This is why you can't pay attention to weather apps beyond general information. You need to understand that weather can literally happen over your head. You need to have a healthy respect for it.  

Link to post
Share on other sites

Oh yeah weather can be unpredictable. I went camping with my family on a bald. Checked weather prior to going on the trip, again in the parking lot, a third time on the climb up, and a 4th time prior to setting up camp. Wife was in the kids tent reading to them, and something told me to check the weather radio one more time. Sure enough lightning storm was a few miles away and headed in our direction. took us two trips to move everything, and the wife and I barely made it on the second trip before the storm hit.

Link to post
Share on other sites
13 hours ago, jcousino said:

The only correct choice would be go to the bath house as this is the only substantial building present.

(Any Close hard top cars would be good also

Open shelters look inviting but offer no lighting protection and maybe even an increased risk.

Just look on the first page of BSA lighting awareness page.

If they youth refuse to go good subject for a troop confernce .

your other adults are the main issue?

 

Lighting you go indoors no questions (search lightning deaths if you have any questions)

 

John

In absolute terms I agree with you that the bathhouse would be the safest option. However, what are your thoughts about how quickly you could roust 30+ scouts (including moody teenagers who can sleep through a zombie apocalypse) and get them to stumble 100 yards in the dark while the rain is coming down in buckets? FYI my question is loosely based on an actual situation

Link to post
Share on other sites
13 hours ago, skeptic said:

You hunker down and warn them to stay in their tents and not get in the open.  The shelter is just as likely to be a lightening draw as a tent, as is the boathouse, and they are on the lake which is also open.  Stay away from the trees if possible.  Do not touch metal of any kind.  Assure they all understand and whatever you do, they need to stay separate as they are.  Once the storm moves out, you can appraise the damage, if there is any.  Do not need what we had at the 85 Jamboree the first night when Hurricane Bob ran a squall line through our campsite, knocking down one tent, busting tree branches, and causing some boys to panic.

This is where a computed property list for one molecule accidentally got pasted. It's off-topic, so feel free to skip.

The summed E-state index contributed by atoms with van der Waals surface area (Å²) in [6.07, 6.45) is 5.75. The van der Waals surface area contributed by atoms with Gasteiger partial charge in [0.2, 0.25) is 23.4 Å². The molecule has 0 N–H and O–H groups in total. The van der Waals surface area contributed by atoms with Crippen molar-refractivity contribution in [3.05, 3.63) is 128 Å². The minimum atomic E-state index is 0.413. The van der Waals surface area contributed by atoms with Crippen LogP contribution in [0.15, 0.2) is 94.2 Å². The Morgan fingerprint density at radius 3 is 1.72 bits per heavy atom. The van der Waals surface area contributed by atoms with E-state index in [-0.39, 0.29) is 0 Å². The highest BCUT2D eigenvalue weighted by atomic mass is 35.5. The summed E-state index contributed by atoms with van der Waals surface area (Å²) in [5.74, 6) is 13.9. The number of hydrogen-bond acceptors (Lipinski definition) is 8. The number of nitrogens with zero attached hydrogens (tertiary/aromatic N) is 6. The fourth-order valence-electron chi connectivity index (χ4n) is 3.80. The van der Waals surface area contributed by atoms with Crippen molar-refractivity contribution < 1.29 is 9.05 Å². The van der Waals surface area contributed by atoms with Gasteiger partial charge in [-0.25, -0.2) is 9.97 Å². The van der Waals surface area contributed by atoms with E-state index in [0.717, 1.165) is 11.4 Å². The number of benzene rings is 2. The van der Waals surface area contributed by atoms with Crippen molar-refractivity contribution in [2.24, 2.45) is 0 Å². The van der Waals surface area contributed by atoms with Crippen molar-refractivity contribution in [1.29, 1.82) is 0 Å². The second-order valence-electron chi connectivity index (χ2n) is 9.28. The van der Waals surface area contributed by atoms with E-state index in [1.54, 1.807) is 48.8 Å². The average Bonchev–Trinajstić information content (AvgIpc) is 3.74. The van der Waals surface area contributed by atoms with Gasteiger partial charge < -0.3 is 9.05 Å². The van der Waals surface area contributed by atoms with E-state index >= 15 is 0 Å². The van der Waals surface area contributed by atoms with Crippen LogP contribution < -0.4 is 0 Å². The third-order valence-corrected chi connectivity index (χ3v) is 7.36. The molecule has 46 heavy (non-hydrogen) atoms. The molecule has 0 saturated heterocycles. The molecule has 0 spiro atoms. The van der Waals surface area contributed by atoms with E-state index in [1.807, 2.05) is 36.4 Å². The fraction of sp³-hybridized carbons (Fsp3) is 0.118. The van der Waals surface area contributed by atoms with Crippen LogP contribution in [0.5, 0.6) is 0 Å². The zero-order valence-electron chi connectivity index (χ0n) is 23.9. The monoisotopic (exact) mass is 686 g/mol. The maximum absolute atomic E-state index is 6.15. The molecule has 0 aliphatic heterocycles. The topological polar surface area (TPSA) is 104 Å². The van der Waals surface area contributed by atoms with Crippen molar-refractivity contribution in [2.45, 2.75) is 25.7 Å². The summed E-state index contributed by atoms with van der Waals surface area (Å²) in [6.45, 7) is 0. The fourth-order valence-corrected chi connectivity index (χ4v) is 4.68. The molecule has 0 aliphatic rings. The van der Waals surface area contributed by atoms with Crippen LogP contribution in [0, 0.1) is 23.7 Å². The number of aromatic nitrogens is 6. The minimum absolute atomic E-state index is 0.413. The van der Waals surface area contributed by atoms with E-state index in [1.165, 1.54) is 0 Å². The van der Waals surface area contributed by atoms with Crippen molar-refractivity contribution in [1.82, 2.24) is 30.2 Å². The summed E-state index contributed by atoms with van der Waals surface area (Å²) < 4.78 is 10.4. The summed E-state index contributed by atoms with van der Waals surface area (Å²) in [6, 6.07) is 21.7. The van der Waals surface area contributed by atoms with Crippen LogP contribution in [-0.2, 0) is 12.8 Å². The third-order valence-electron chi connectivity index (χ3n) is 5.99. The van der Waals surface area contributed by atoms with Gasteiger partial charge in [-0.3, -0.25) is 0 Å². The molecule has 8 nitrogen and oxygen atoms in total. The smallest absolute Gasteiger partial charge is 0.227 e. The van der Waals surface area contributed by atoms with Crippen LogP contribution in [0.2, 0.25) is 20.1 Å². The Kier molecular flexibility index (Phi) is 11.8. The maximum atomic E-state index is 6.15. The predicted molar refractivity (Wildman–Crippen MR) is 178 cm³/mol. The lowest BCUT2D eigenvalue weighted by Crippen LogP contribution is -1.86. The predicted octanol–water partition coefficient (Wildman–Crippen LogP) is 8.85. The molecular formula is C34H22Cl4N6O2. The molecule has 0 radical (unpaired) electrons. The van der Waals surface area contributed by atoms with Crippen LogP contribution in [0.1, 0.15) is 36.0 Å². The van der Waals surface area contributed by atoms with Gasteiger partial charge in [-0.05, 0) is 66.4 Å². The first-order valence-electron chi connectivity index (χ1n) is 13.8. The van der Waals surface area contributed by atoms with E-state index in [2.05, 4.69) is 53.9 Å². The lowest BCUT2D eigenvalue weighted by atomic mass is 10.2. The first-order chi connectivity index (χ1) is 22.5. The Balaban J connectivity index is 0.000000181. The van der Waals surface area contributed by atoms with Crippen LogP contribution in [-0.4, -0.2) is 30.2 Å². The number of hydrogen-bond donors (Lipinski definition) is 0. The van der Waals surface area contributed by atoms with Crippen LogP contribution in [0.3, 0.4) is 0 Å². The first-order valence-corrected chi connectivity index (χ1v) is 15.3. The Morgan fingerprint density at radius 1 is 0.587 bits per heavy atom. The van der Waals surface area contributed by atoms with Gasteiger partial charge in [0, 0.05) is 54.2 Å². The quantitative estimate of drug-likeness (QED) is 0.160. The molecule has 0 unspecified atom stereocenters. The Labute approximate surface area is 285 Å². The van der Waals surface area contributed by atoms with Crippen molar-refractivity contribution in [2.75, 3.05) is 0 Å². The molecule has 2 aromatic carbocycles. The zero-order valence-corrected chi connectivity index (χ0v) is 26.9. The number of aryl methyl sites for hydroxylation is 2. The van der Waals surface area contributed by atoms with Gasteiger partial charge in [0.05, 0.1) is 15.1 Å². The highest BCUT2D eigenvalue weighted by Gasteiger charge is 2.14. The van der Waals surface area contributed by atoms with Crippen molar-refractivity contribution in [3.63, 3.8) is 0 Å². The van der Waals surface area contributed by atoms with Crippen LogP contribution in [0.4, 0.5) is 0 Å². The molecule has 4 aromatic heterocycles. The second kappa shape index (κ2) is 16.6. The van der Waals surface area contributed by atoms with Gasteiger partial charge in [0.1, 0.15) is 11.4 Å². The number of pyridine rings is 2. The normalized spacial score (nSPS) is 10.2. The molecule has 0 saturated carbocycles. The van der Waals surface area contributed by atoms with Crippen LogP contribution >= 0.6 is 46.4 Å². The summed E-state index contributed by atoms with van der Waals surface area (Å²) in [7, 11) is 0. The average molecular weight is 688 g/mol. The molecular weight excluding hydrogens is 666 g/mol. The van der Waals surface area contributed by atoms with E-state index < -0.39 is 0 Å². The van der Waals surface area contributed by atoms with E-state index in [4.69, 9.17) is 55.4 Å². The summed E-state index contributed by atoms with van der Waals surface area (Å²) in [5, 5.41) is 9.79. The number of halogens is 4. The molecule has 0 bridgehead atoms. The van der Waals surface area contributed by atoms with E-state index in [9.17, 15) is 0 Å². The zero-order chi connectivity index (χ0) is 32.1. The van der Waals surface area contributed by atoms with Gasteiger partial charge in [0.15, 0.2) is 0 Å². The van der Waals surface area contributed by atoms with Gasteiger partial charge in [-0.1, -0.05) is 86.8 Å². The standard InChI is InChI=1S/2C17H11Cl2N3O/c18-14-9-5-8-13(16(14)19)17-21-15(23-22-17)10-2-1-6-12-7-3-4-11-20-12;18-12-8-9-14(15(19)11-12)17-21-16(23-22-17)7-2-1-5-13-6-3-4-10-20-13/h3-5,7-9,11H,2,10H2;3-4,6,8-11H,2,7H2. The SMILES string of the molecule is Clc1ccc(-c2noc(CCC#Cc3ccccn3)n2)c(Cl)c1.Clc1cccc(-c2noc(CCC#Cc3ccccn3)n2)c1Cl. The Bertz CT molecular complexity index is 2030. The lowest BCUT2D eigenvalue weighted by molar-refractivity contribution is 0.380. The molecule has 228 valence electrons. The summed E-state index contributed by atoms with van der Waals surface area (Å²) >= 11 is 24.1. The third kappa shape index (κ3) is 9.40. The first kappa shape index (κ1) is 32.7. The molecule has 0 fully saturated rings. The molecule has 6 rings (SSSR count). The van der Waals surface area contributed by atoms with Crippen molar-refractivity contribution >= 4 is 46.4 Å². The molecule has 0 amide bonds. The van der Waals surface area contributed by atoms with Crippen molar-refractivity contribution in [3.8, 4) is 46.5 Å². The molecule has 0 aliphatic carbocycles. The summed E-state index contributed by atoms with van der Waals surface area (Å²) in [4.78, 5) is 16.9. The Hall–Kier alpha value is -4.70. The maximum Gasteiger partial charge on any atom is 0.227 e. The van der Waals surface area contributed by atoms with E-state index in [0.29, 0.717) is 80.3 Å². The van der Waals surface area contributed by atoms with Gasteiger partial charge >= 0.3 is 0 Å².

This ended up being our decision, to hunker down primarily due to lack of high winds. We reasoned that trying to wake and move 30+ scouts in the dark during heavy rain might be more risky than staying put. Our situation was not any different than the surrounding area (no prominent features), was not prone to flooding, and the bathhouse was too small to accomodate our entire group.

Link to post
Share on other sites

If there is any chance of thunderstorms in the forecast, I'd be ready to head to the shower house OR have enough vehicles available for scouts/adults to shelter in. Doing anything else will put yourself and the scouts at risk. 

I would invest in a lightning detector that can wake you up with lightning is within 20 miles of your location. That will get you some time arouse your scouts (no easy task) and into shelter. Having a NOAA weather radio that will awake you when a severe thunderstorm or tornado warning is issued is a good idea also. 

  • Upvote 1
Link to post
Share on other sites

Create an account or sign in to comment

You need to be a member in order to leave a comment

Create an account

Sign up for a new account in our community. It's easy!

Register a new account

Sign in

Already have an account? Sign in here.

Sign In Now
×
×
  • Create New...